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Hand Eye Coordination Games For Children Of All Ages

The ability to use the hands in coordination with the visual images transmitted from the eyes to the brain is a vital developmental skill, necessary in the development of many other life skills.

It’s obvious that many sports require good hand-eye coordination, but did you know that it also played an important role in reading, writing, and many life skills like driving and cooking?

Developing good hand-eye co-ordination is also necessary to improve sports skills. In turn this boosts a child’s enjoyment of sport, which is good for their physical fitness and well-being, mental health and social skills.

Whilst many children rapidly improve their skills in the early years of preschool and primary school, many benefit from continued practice at much older ages.

At Wicken Toys we think all learning should be fun, so here our are top picks for entertaining, engaging and energetic ways to boost your ball skills, and get hands and eyes working together.

#1 Shoot The Can Make your own version of the carnival game ‘shoot the can’ with some empty cardboard toilet roll tubes and a water pistol. Extend the life of the tubes by decorating them with parcel tape or duct tape, to stop the water penetrating the cardboard. For an added layer of educational fun, write scores on each ‘can’ and ask the players to add up their own totals.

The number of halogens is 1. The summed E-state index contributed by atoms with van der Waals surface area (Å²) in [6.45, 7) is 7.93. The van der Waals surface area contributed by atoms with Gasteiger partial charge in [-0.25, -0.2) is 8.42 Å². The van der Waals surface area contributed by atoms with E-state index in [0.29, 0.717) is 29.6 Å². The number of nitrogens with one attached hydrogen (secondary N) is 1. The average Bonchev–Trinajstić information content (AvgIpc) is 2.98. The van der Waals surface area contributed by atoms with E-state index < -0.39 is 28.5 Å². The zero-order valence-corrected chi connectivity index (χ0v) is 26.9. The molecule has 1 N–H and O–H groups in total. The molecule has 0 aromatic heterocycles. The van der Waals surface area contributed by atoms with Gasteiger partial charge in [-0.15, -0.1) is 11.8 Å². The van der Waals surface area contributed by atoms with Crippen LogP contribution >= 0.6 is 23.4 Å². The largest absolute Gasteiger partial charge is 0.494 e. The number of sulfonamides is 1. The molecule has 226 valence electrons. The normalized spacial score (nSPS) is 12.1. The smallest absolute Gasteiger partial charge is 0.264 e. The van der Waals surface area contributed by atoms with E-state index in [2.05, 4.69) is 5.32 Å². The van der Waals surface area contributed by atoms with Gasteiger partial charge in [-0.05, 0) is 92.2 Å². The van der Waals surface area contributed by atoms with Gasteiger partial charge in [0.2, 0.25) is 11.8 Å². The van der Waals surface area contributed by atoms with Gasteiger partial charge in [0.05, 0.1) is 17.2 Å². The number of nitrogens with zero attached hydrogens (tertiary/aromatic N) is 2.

#2 Keepy Uppy Tennis


A challenging game suitable for older children, the aim is to bounce a tennis ball on the racket as many times as possible without it hitting the ground. Keep track of the best records set on the day so improvements can be monitored over time. If you have more than one child old enough to play, turn the game into a rally, where the aim of the game is to bounce the ball back and forth the maximum number of times, rather than trying to blast the ball past your opponent. A game of swingball is also great for learning how to time a swipe at the ball.

#3 Homemade Pinata Beating a pinata with a baseball bat, cricket bat, tennis racket, or any other stick is a great way for children to let off steam, and helps improve hand-eye coordination. Make your own pinata by layering paper mache over a balloon, then suspend it from the underside of the climbing frame. Instead of filling the pinata with sweets you could stuff it with a voucher for video games time, or a trip to the cinema, or something simple like an extra hour at bedtime.

#4 Mud Soup This is a great game for younger children. Fill a washing up bowl or water play table, and add a liberal sprinkling of mud. Then add a selection of things that will float, such as leaves and daisy heads. Give your child a slotted spoon and ask them to scope out just a particular type of debris. This is great for testing the steadiness and accuracy of their hands.

For more play ideas, see the rest of the Wicken Toys blog.

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